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Kristin

About Kristin

Kristin has to ensure she gets her minimal requirement of "happily ever after" books in between those books that contain cliffhangers and never-ending story arcs. It's for her family's sake. When not reading, she's homeshooling her 10-year old son, watching cartoons on TV, or taking a nap.

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14 responses to “I’m Clean, Really I am (or What I Did When I Found Out I Was Hacked)

    • K

      If you’re feeling charitable, you can plug those funky sites into the Sucuri site’s scanner and see if they have malware. Then you could always email the site’s owner… BUT NOT WHILE YOU’RE STILL SICK!!!! You could give me the list on the sly 😉

      • K

        NO, I wish it was then I could’ve blamed them and had them fix it but it was global. I added that little nugget of info to the post (DUH on me!). Thanks for asking that great question!!!!!!!!!!!!!

        Oh, and despite HostGator being a target, I picked them for my host. We’ll see. I learned a ton about email, DNS, and hosting thru this exercise so I may move again if HostGator doesn’t make me happy 😉

        BlueHost was a close second and so was TigerTech…

    • K

      I flip flop between 2 browsers, Firefox and Chrome. On Firefox, you can add-on “No Script” addon that will basically not allow any scripts on pages to run. So when you surfed to my page, you saw all these words on top of my header. I’ve since turned off the addon b/c, unfortunately, almost everything runs off javascript. Most page’s links weren’t working and I needed them to work. But it’s a great addon if you’re deathly afraid of scripts!!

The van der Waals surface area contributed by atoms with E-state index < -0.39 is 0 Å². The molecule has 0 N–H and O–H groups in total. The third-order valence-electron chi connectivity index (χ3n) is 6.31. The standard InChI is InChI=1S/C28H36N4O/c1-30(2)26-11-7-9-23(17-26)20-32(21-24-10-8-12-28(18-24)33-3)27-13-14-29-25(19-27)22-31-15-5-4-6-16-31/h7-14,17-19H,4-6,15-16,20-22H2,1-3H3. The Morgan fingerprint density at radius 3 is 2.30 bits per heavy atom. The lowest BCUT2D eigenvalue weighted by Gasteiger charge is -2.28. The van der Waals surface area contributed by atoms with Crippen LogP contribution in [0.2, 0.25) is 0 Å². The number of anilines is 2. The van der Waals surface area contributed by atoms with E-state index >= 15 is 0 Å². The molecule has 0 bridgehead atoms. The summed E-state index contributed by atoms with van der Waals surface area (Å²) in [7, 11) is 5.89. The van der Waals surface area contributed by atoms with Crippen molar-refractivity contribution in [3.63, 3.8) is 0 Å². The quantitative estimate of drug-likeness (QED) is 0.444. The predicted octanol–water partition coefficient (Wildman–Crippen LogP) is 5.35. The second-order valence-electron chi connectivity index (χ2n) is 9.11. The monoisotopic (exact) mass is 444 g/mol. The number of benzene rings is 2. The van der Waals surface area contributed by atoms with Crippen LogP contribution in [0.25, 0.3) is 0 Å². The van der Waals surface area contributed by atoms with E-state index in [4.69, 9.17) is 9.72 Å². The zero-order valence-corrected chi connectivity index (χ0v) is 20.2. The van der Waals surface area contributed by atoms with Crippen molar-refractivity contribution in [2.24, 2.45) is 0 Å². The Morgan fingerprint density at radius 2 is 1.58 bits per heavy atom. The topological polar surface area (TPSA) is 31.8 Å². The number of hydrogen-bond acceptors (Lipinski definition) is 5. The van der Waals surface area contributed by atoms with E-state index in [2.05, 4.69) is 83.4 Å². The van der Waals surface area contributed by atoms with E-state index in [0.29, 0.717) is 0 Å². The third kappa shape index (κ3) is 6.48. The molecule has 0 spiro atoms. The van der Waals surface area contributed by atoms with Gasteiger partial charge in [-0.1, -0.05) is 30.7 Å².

1. Just to clarify, this host had nothing to do with web hosts themselves. It’s all to do with how secure your password is. The bots were bruteforcing WordPress sites, which means they have a script up and running that tries thousands of different passwords on your site until they get one that works.

    So it doesn’t matter which host you’re on; all that matters is how strong your password is!

    Any kind of dictionary words are HORRIBLE because those are the first ones the bots try. They have entire dictionaries built into the bots and they go through all the words trying possibilities.

    And to be honest, at all the people saying that now they don’t want to move to WP or they want to stay with Blogger, the same thing can more or less be done with Blogger if they really wanted to! Someone could use the same methods to try to get into your Blogger account and then delete your site or do whatever they want to it!

    Basically the moral of the story here isn’t that “WordPress is bad”. The moral is that “weak passwords are bad”!
    Ashley recently posted…Parallel by Lauren Miller

    • Also I totally should have started out by saying:

      I’m really sorry you fell victim to this! And I’m really glad you managed to get your site cleaned up. 🙂 Outside of my blog and outside of WordPress, I work for a really high profile site in the gaming world and we’re a huge target for hackers.. so I know what it’s like to have to go through huge things like this! It sucks massively!

      *hugs*
      Ashley recently posted…Parallel by Lauren Miller

      • K

        Honestly, I see more Blogger sites with malware than I see WordPress sites!!! And if I were on Blogger, I’d have NO clue how to clean it b/c you don’t really own it or have access to it as well as you do a WordPress site.

        Personally, I think Blogger is great site if you don’t want to tinker with design and don’t need flexibility. I still love WP!

        Oh, and I prob. should have reiterated a little stronger that I have been wanting to leave GoDaddy for a long time b/c I’ve been needing to separate 2 websites I had packaged together there. I actually went to another big hosting site!

        Yeah, like I said at the top of my post, I totally slept thru this… But I totally learned SOOOO much!! And I even had a password that had nonsense words, numbers and a capital letter in the middle – go figure!!!